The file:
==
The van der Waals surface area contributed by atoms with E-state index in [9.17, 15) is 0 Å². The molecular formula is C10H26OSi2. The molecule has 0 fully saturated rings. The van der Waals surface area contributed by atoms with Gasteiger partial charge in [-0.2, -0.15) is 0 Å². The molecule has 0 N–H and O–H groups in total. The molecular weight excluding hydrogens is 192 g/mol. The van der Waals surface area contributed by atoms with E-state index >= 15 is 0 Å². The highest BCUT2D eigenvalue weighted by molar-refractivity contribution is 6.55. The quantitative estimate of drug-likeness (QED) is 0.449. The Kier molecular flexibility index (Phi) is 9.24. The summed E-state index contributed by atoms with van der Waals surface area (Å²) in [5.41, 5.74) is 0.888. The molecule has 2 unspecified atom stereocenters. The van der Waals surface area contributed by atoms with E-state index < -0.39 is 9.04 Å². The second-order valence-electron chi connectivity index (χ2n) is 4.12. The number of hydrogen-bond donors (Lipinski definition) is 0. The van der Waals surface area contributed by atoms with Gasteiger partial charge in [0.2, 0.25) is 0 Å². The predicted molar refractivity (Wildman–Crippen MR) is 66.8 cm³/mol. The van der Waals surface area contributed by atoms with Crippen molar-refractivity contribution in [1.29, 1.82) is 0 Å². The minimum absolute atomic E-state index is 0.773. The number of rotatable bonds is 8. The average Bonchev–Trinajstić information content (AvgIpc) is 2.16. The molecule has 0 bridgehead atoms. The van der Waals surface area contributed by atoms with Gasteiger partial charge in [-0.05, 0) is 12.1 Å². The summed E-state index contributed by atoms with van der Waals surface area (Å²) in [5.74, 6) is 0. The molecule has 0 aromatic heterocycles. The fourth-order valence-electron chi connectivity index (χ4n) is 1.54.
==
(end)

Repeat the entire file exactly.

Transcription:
The van der Waals surface area contributed by atoms with E-state index in [9.17, 15) is 0 Å². The molecular formula is C10H26OSi2. The molecule has 0 fully saturated rings. The van der Waals surface area contributed by atoms with Gasteiger partial charge in [-0.2, -0.15) is 0 Å². The molecule has 0 N–H and O–H groups in total. The molecular weight excluding hydrogens is 192 g/mol. The van der Waals surface area contributed by atoms with E-state index >= 15 is 0 Å². The highest BCUT2D eigenvalue weighted by molar-refractivity contribution is 6.55. The quantitative estimate of drug-likeness (QED) is 0.449. The Kier molecular flexibility index (Phi) is 9.24. The summed E-state index contributed by atoms with van der Waals surface area (Å²) in [5.41, 5.74) is 0.888. The molecule has 2 unspecified atom stereocenters. The van der Waals surface area contributed by atoms with E-state index < -0.39 is 9.04 Å². The second-order valence-electron chi connectivity index (χ2n) is 4.12. The number of hydrogen-bond donors (Lipinski definition) is 0. The van der Waals surface area contributed by atoms with Gasteiger partial charge in [0.2, 0.25) is 0 Å². The predicted molar refractivity (Wildman–Crippen MR) is 66.8 cm³/mol. The van der Waals surface area contributed by atoms with Crippen molar-refractivity contribution in [1.29, 1.82) is 0 Å². The minimum absolute atomic E-state index is 0.773. The number of rotatable bonds is 8. The average Bonchev–Trinajstić information content (AvgIpc) is 2.16. The molecule has 0 bridgehead atoms. The van der Waals surface area contributed by atoms with Gasteiger partial charge in [-0.05, 0) is 12.1 Å². The summed E-state index contributed by atoms with van der Waals surface area (Å²) in [5.74, 6) is 0. The molecule has 0 aromatic heterocycles. The fourth-order valence-electron chi connectivity index (χ4n) is 1.54.